The impact of climate change in the Lower Mekong Basin (LMB) countries – Cambodia, Laos, Vietnam and Thailand – is particularly severe, as their economies rely heavily on climate sensitive sectors such as agriculture and fisheries. The cascade of climate change impacts is already putting people’s livelihoods at risk despite the efforts undertaken by the individual countries.
An analysis of the four LMB countries’ policy responses to water-related impacts of climate change showed that these efforts were not sufficient to address transboundary climate change challenges. This has led the Mekong River Commission and its four member countries to prepare a river basin-wide strategy – Mekong Adaptation Strategy and Action Plan (MASAP).
MASAP focuses on addressing key transboundary issues, including challenges placed by growing energy and water demands of the four LMB countries, where seasonal water shortages are already common. LMB countries’ climate changes responses often include significant investment on hydropower and irrigation dams in main and tributary streams of the Mekong river as part of their priority adaptation and mitigation measures, which in turn are causing significant changes in Mekong’s water regimes. This is resulting in increased threats to national food security and environment and natural resources degradation, in particular in downstream countries.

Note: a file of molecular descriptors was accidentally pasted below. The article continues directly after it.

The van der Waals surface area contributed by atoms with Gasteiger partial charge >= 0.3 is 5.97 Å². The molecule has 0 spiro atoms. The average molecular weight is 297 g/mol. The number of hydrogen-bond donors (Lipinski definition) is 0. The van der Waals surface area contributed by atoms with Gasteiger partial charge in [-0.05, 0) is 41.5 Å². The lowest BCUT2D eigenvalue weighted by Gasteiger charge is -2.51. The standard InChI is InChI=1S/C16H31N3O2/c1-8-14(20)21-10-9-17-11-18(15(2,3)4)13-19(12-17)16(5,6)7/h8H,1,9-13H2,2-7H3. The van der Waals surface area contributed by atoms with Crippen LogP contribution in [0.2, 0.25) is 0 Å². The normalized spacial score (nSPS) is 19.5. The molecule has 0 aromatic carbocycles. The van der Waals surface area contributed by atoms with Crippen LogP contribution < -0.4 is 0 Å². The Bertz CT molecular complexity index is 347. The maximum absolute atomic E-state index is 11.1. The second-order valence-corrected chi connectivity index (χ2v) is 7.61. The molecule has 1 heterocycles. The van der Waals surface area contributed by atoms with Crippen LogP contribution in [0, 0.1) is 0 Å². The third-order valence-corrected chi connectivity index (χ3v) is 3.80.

Once approved, MASAP will provide guidance and support to MRC member countries on critical transboundary issues, including:
1. the need to address the climate and water linkage at basin level using integrated water resources management (IWRM) approach;
2. the need to address transboundary issues associated with climate change adaptation; and
3. the need to support riparian countries to implement their adaptation strategies and plans at national, regional and international level.
MASAP includes also a portfolio of concept notes for trans-boundary adaptation projects, and focuses on seven strategic priorities:
1. Mainstreaming CC into regional and national policies, programs and plans;
2. Regional and international cooperation and partnership on adaptation;
3. Implementation of transboundary, gender sensitive adaptation options;
4. Access to adaptation finance;
5. Monitoring, data collection and sharing;
6. Capacity development for climate change adaptation strategies and plans;
7. Outreach of MRC products on climate change and adaptation.
The development of MASAP, which started with a kicked-off meeting in 2014, included several rounds of consultations. The most recent was held in Lao PDR on 26 June, where a Regional Stakeholder Forum provided a final opportunity for civil society, non-governmental and governmental organizations, and regional and international groups to comment on the draft document.
This basin-wide strategy is a unique opportunity to complement the existing national climate change strategies and plans of the four LMB countries, as well as their Intended Nationally Determined Contributions related to adaptation. The final draft of the MASAP is expected to be discussed and endorsed in the joint committee in August 2017, with formal approval expected this year.